But what are we supposed to do with the manna and Sabbath? Exo 16 forms the context for us to understand John 6:31-50. This taste and sign of His glory points us to the perfected and true fulfilment of God’s glory and grace in Jesus Christ. Our half-hearted obedience reveals that under our grumbling and anxiety is a need to be self-sufficient. This arises from a distrust of God because we do not understand God’s character and nature, and thus, question His word. This happens when we do not know Him or do not rely on Him. We don’t need a new job. We need spiritual food that leads to life. We need a Saviour, the true Bread of Life, who is also our true Rest (Matt 11:28) and Lord of the Sabbath (Matt 12:1). Phil Ryekn puts it this way: “Jesus knew that our deepest needs are not physical but spiritual. What we really need is God, and when we have him, we have everything we need.”

God’s call to us today is not to do more to earn our salvation. It is to taste and see that God is good, and to see that He has already done everything that we need for our salvation. God doesn’t need our time, money and effort. He needs our repentance and to rest in the finished and perfect work of Christ. What has been instituted for us today? This is why Jesus gave us the Lord’s Supper. This is why He calls us to take it in remembrance of Him!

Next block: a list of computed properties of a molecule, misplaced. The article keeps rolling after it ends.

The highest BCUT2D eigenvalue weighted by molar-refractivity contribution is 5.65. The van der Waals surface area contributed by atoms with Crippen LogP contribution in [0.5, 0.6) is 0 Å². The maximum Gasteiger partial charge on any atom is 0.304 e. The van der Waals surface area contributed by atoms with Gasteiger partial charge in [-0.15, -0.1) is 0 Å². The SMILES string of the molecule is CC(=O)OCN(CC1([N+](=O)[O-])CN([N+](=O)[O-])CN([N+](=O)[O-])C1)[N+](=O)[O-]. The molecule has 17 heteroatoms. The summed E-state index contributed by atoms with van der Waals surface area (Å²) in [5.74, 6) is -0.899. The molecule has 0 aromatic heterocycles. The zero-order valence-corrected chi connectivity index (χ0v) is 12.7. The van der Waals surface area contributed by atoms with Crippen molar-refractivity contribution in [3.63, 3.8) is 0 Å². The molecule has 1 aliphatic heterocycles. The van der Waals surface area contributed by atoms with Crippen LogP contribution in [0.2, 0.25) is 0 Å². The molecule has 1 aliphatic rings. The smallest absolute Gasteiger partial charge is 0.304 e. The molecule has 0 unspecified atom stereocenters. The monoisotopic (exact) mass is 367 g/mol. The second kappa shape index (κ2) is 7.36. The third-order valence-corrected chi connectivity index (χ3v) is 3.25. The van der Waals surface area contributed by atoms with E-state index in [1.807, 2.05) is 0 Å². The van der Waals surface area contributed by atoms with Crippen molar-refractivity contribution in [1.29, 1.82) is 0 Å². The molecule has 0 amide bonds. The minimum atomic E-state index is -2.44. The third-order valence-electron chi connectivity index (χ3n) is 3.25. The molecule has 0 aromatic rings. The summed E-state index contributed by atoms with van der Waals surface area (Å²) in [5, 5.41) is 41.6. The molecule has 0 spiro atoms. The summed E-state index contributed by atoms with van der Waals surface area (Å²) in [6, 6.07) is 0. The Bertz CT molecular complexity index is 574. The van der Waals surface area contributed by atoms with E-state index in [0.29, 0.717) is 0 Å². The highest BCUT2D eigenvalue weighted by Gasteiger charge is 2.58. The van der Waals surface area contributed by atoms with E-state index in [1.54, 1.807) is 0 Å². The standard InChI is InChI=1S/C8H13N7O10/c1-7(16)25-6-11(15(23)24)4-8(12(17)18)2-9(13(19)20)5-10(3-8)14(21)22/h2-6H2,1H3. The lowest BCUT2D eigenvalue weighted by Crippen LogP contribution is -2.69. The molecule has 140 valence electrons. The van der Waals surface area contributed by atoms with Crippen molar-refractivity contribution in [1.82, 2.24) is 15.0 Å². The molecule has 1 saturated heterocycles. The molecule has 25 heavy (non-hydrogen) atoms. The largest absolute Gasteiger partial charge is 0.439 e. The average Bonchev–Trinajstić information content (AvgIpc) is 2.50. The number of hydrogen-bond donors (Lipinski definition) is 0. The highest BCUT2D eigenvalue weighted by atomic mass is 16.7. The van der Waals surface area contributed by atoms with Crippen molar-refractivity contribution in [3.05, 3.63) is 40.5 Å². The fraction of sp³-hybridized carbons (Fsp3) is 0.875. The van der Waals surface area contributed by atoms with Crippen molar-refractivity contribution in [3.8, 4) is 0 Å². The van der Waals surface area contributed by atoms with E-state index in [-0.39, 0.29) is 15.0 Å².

The manna ceased when God’s people came to Canaan, where they “ate the fruit of the land of Canaan” (v35, Josh 5:12). This picture of manna and provision are wonderful but incomplete pictures. The Bible isn’t just a series of stories wrapped up in a book. It tells of one story, and shows a God who chases and pursues His people. In Jesus, there is a way for sinners to return to a holy God. The entire story of the Bible works towards the Marriage Supper, when Christ comes again to make all things new. This is the goal of God’s redemptive plan that we are His, and we will be perfect and without pain, just as how He intended for it to be in Eden. From now to then, He gives us mercies every morning. Trials and suffering draw us closer to Him. Just as manna ceased, so too we can look forward to the day when we will be brought to the Promised Land, where we can finally behold the true Bread of Life, recline at table and feast on that which our hearts desire.